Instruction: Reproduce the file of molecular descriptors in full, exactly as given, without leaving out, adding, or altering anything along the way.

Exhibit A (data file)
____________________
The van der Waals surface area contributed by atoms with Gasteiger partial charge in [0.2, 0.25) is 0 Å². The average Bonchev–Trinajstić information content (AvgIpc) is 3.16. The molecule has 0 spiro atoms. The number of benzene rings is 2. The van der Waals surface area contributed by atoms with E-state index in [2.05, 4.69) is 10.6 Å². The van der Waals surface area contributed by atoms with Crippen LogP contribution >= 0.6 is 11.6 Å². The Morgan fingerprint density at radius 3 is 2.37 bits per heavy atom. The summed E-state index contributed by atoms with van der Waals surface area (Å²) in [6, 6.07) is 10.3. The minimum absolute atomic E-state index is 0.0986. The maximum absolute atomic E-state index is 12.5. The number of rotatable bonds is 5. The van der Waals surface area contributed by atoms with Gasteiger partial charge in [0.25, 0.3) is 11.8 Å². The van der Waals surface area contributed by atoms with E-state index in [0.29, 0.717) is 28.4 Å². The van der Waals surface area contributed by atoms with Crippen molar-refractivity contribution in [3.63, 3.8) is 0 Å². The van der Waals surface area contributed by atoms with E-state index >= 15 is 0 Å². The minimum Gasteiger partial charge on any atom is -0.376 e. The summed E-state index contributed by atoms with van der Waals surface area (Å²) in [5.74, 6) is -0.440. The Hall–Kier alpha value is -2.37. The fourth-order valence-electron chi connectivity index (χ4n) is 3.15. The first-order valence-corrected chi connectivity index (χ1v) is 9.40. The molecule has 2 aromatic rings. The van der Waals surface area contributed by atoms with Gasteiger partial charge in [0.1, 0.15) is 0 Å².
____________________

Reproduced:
The van der Waals surface area contributed by atoms with Gasteiger partial charge in [0.2, 0.25) is 0 Å². The average Bonchev–Trinajstić information content (AvgIpc) is 3.16. The molecule has 0 spiro atoms. The number of benzene rings is 2. The van der Waals surface area contributed by atoms with E-state index in [2.05, 4.69) is 10.6 Å². The van der Waals surface area contributed by atoms with Crippen LogP contribution >= 0.6 is 11.6 Å². The Morgan fingerprint density at radius 3 is 2.37 bits per heavy atom. The summed E-state index contributed by atoms with van der Waals surface area (Å²) in [6, 6.07) is 10.3. The minimum absolute atomic E-state index is 0.0986. The maximum absolute atomic E-state index is 12.5. The number of rotatable bonds is 5. The van der Waals surface area contributed by atoms with Gasteiger partial charge in [0.25, 0.3) is 11.8 Å². The van der Waals surface area contributed by atoms with E-state index in [0.29, 0.717) is 28.4 Å². The van der Waals surface area contributed by atoms with Crippen molar-refractivity contribution in [3.63, 3.8) is 0 Å². The van der Waals surface area contributed by atoms with E-state index >= 15 is 0 Å². The minimum Gasteiger partial charge on any atom is -0.376 e. The summed E-state index contributed by atoms with van der Waals surface area (Å²) in [5.74, 6) is -0.440. The Hall–Kier alpha value is -2.37. The fourth-order valence-electron chi connectivity index (χ4n) is 3.15. The first-order valence-corrected chi connectivity index (χ1v) is 9.40. The molecule has 2 aromatic rings. The van der Waals surface area contributed by atoms with Gasteiger partial charge in [0.1, 0.15) is 0 Å².